Is High School JROTC the Solution to America's Military Recruitment Crisis?

Media Fellow
Army JROTC Cadets at Fort Knox Nov. 3,2023 during a JROTC National Raider Challenge. The JROTC National Raider Challenge is the annual championship event for JROTC Raider Challenge teams being hosted by U.S. Army Cadet Command for the first time at Fort Knox, Kentucky. From November 2-5, more than 3,000 Army JROTC Cadets from 180+ high schools across the country competed to be the best Raider team in the nation. | Photo by Nathan Abbott, U.S Army Cadet Command Public Affairs Office
Army JROTC Cadets at Fort Knox on November 3,2023, during a JROTC National Raider Challenge. (Nathan Abbott via DVIDS)

With China looming large and overseas conflicts intensifying, the U.S. military is about to get smaller. President Biden will soon sign the annual defense authorization bill which allows the total number of active-duty troops in the armed forces to drop to 1,284,500 in 2024. These numbers reflect a decrease of nearly 64,000 personnel over the last three years, and the smallest total number of troops for America’s military since before the United States entered World War II. The shortfall is primarily due to recruitment woes.

The crisis spans services. Only the Marines and Space Force hit their intake targets. Army, Navy, and Air Force all missed their 2023 recruitment goals by a combined 41,000 personnel. 

The bad news comes as reports show service members are turning to TikTok and social media to discourage others from considering military service. In videos that have racked up hundreds of thousands of views, Army soldiers, in uniform, describe the miseries of Army life including low pay, little sleep, and having to meet strict height and weight standards.

Much has been written about why military recruitment became a crisis. Some point to the Biden Administration’s politicization of the services, throwing the military into culture war oddities at the expense of training for real wars. Others point to the shrinking pool of potential recruits, due to rising obesity rates, sinking levels of patriotism, and low civilian unemployment rates, as the key factors in the decline. But regardless of why the crisis came about, perhaps those on the political left and the right can at least find common ground on how to escape it.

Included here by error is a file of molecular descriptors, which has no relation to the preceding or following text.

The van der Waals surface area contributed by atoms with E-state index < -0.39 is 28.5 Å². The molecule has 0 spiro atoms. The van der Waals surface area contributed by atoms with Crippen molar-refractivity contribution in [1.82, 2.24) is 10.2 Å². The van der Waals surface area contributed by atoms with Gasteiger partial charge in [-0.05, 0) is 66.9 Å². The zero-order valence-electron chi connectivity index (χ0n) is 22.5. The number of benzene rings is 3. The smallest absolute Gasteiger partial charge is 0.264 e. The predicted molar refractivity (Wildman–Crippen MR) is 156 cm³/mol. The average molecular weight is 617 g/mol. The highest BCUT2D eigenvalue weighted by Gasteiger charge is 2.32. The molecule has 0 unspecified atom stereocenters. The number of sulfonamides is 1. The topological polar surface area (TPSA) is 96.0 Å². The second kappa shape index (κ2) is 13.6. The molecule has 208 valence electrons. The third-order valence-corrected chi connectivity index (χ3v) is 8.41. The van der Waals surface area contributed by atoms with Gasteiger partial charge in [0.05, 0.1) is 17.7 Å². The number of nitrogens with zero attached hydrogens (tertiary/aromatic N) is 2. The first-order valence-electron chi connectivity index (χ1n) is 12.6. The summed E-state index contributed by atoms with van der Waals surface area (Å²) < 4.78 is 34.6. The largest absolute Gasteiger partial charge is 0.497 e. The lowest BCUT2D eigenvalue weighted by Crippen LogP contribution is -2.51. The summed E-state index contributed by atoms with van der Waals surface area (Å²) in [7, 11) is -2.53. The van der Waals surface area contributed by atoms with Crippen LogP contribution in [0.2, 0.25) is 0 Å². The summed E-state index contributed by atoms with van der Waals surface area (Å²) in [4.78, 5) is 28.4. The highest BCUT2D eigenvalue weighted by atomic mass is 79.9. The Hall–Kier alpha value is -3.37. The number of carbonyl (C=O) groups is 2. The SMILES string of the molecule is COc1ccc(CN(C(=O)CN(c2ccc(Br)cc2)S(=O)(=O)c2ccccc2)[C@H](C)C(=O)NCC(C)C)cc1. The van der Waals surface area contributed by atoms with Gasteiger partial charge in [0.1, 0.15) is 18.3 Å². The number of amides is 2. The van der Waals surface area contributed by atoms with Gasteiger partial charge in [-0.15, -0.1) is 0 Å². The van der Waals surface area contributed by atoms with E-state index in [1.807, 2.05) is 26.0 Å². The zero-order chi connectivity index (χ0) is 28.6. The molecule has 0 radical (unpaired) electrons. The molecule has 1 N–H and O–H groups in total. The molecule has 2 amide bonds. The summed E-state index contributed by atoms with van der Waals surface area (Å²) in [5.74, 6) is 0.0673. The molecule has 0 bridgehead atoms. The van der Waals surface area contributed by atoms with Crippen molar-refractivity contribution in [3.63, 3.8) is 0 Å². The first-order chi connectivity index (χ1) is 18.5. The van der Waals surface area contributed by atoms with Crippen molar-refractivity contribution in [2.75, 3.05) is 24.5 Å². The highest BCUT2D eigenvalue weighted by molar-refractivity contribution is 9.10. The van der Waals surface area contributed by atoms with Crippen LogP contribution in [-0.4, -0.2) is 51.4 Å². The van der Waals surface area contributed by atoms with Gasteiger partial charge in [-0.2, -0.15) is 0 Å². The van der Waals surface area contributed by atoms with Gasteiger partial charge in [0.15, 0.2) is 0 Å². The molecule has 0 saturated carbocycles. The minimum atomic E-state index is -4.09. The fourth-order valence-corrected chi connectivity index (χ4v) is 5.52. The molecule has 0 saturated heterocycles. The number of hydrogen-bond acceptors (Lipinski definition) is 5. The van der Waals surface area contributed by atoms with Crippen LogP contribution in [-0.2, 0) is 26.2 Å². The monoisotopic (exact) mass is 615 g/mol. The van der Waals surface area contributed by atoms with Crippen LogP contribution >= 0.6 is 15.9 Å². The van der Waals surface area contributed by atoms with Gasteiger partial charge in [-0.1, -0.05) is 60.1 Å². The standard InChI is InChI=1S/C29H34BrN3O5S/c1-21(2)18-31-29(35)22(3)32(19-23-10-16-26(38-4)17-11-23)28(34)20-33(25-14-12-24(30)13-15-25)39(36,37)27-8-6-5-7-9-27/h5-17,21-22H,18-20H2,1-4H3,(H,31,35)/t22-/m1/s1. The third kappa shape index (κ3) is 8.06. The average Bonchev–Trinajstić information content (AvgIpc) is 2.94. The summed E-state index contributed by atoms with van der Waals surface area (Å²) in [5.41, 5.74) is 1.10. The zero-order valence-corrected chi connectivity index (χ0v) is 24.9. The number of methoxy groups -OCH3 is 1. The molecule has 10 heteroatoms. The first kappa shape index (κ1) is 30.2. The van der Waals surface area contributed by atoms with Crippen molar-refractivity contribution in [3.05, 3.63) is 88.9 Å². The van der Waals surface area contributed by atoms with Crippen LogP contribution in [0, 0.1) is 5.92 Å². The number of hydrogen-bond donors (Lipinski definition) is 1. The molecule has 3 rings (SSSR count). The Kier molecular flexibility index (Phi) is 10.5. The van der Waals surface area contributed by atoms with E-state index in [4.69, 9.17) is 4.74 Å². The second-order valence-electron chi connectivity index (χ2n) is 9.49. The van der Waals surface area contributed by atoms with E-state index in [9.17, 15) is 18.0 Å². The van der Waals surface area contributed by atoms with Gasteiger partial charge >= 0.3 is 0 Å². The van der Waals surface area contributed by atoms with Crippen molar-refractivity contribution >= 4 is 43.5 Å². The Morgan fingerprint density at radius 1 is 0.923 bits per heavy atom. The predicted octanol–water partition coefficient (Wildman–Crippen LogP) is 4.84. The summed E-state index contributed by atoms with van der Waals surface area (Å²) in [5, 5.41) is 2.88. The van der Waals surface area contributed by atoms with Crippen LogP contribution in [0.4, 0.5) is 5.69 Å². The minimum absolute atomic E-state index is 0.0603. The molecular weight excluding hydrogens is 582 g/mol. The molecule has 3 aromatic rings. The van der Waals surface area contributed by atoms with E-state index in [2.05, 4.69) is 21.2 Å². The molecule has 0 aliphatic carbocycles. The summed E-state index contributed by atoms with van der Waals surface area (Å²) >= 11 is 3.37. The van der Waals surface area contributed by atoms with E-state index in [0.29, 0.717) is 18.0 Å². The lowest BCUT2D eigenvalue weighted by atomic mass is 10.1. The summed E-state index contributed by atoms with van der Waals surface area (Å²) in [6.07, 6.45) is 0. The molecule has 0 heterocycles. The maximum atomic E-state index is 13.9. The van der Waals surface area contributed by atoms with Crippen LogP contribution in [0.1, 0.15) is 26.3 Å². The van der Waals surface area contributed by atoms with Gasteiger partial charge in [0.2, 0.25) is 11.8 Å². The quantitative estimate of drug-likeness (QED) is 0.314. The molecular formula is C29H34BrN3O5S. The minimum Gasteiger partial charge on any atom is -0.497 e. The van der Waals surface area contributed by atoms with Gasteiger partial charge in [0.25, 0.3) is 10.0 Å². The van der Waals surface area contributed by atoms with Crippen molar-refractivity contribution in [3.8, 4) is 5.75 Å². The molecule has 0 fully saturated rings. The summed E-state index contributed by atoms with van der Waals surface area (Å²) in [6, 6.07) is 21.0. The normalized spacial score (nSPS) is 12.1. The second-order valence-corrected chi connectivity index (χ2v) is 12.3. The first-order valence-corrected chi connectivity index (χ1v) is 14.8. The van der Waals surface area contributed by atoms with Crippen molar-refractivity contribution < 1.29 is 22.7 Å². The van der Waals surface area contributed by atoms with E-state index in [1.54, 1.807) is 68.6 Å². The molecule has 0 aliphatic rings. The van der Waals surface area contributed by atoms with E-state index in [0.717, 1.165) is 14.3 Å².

This doesn’t require hundreds of millions spent on flashier ads or better branding for military branches. However, the Biden Pentagon made some unusual choices on that front. It does, however, require long-term investment in America’s youth.

If the Department of Defense wants to reverse the recruitment crisis, it must begin by engaging young people earlier in their high school journey. Students must hear that the military is a viable career path during their most formative years, long before they’re even eligible to enlist. And programs like the Junior Reserve Officers’ Training Corps (JROTC), a cadet program for high schoolers, are the perfect conduits for such a message. Just consider my own path into the Army.

Even though I signed up for JROTC in high school, I made it clear that I was never going to join the military. In fact, I repeatedly asked my instructors—both retired senior Army leaders—whether there was any type of service obligation or expectation to join the military due to my joining JROTC. I hadn’t come from a military family and I had no idea what military service meant. There was no one in my life who told me engaging war stories, or about how fulfilling it is to serve our nation in uniform. I decided early that the military wasn’t for me.

But by the end of my first year as a cadet, I knew that I wanted to attend the U.S. Military Academy at West Point and serve my country. JROTC had become a major part of my high school experience and taught me the importance of patriotism and military service—without it, I would not have made the decision to serve my country.

Though JROTC is not a formal recruitment tool for the military, research data shows that JROTC has become an indispensable pipeline for recruitment. Studies have found that nearly one-third of high school students with at least some participation in JROTC ultimately enlist in the military after high school. Further, overall enlistment rates of graduating classes with JROTC programs available at their schools are consistently higher than those without. JROTC has also demonstrated stark improvement in class attendance, behavior, grades, and standardized test scores, often amongst poor students in the inner city or rural America. The program helps those who need it most.

It is welcome news, then, that the defense bill awaiting President Biden’s signature authorizes no fewer than 3,400 (and no more than 4,000) JROTC Programs nationwide. Though this is a good start, Congress should seek to expand JROTC programs to more areas around the country and avoid the program’s current over-concentration primarily in the southeast of the United States.

Of course, JROTC is not the only tool to reach young high schoolers. Direct contact with military recruiters on high school campuses can be helpful too. There are also hometown recruiting programs that encourage current service members to return home and recruit in their old high schools.

JROTC offers taxpayers an enticing return on investment.  The program is cost-effective and helps ward off the necessity for a military draft with its demonstrated effect on military enlistment rates. The military recruitment crisis will not solve itself overnight. But emphasizing and expanding tools that work, like JROTC, will help ensure the problem is a temporary one. 

Read in Townhall.